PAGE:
Do you try to buy fresh and buy local?  I try to whenever possible.  It is one of the many reasons I love my home town farmers’ market.  Most markets are coming to an end in a few weeks, but we are one of the fortunate towns that keeps our market going all winter long, albeit on a reduced schedule once the weather really gets cold.  We are also blessed to have many wonderful local meat markets and poultry farms near by.  One of these is cleverly called, “The Meating Place.”   Labeled as a Pork Store and Deli, this hidden gem is located right off of I-287 in Haskell, New Jersey, and is actually a whole lot more than a deli (although I have heard their sandwiches are nothing short of amazing from a friend of mine that owns a business in the area).  The Meating Place is essentially a full fledged butcher shop, which has been family owned and operated since 1991.  If you live in the area and haven’t tried their prime dry-aged beef, you are seriously missing out.  Call and place an order today!

Last weekend I was in the mood for a good old fashioned Sunday dinner.  I knew the Jets were off to London, and my husband would be home watching the games…or more accurately watching Red Zone (yes, I married a Jets fan – commence collective slow pitiful head shaking and sympathetic eyes).   I had a 5 gallon bucket of potatoes and onions from the garden and I picked up some fresh carrots, celery and parsnips.  All I needed was a nice roast, some crusty bread and I had a family dinner perfect for sharing!  Maybe I’m spoiled, but grocery store beef is just not up to snuff for me.  If I’m going to eat red meat it better be tender and delicious so I headed to the Meating Place and the owner hand trimmed me a roast that was likely the most perfect piece of beef I have had since Christmas dinner!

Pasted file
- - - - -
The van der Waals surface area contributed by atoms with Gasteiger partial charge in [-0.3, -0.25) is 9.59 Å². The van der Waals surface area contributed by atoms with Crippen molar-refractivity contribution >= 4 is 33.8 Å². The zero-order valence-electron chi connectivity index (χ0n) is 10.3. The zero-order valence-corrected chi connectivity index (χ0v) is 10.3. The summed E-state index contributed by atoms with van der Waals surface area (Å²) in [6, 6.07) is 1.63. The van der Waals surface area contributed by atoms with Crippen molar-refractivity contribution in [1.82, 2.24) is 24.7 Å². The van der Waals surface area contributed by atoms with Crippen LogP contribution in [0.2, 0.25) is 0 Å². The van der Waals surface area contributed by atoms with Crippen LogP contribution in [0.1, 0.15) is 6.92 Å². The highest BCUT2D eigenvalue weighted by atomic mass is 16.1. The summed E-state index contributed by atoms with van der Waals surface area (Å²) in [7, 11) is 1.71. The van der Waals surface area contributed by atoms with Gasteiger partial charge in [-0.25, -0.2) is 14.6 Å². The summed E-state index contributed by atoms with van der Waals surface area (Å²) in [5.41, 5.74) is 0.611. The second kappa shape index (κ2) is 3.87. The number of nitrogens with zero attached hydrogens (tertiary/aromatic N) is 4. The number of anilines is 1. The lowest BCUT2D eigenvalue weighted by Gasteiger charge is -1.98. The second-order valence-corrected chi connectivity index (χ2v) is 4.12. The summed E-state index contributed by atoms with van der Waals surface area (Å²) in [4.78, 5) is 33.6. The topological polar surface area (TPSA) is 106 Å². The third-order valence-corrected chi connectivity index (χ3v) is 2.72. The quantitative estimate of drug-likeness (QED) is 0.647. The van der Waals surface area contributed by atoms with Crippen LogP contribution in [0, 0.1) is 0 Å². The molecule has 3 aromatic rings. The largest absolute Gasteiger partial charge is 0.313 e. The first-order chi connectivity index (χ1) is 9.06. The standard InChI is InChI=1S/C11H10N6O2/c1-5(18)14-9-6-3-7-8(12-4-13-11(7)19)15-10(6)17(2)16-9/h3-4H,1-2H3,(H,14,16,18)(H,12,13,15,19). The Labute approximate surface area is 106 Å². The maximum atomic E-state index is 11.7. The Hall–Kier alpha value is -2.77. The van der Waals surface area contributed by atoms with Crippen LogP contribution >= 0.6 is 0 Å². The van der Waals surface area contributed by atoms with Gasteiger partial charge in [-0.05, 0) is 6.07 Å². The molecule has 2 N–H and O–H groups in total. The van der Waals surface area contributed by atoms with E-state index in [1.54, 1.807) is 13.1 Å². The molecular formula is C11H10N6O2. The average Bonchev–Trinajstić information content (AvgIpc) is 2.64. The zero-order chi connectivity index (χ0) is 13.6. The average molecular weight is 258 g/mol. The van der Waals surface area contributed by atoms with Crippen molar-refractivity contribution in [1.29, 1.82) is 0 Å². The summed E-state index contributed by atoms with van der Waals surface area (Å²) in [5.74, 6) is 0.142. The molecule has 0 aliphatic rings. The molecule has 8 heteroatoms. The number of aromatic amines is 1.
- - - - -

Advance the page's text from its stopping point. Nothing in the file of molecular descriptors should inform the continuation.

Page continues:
Before leaving the shop with my beautifully wrapped in fat and tied with twine roast, I asked for a recommendation on cooking instructions (temp and time) and was told 400° for 45 minutes.  While I ultimately used my meat thermometer to roast the beef to 140° (medium rare), I did follow his recommendation for temperature and the timing was nearly spot on!

I prepared the roast an hour or two before I planned on cooking it by placing it in a roasting pan and sprinkling it with soy sauce, Worcestershire sauce and Montreal Steak Seasoning on all sides to make sure that it was well coated, but not drowning in marinade.  I then covered it with foil and stored the roast in the fridge until about 30 minutes before I wanted to start roasting it.  While the roast was coming up to about room temperature, I chopped all of my root vegetable into bite sized pieces and added them to the pan all around the roast.  A light sprinkle of salt and pepper (on the vegetables only) and into the preheated oven it went.

I did make my own pan gravy using the juices from the pan and a little roux made from melted butter and Wondra flour to thicken it, but honestly it was more for the potatoes than the meat!  The meat didn’t need it.  The fat tied to the meat kept it extremely moist and juicy.

We had a few leftovers that cut thin, piled on homemade bread and smothered with gravy made the best open-faced roast beef sandwiches, or in Bella’s case – just more sliced beef and gravy in her thermos for the perfect hot lunch!

Hope y’all have a wonderful weekend and enjoy a Sunday dinner with your family filled with joy and laughter and if you get a chance, check out the Meating Place, or your local butcher shop!  Buy Fresh, Buy Local!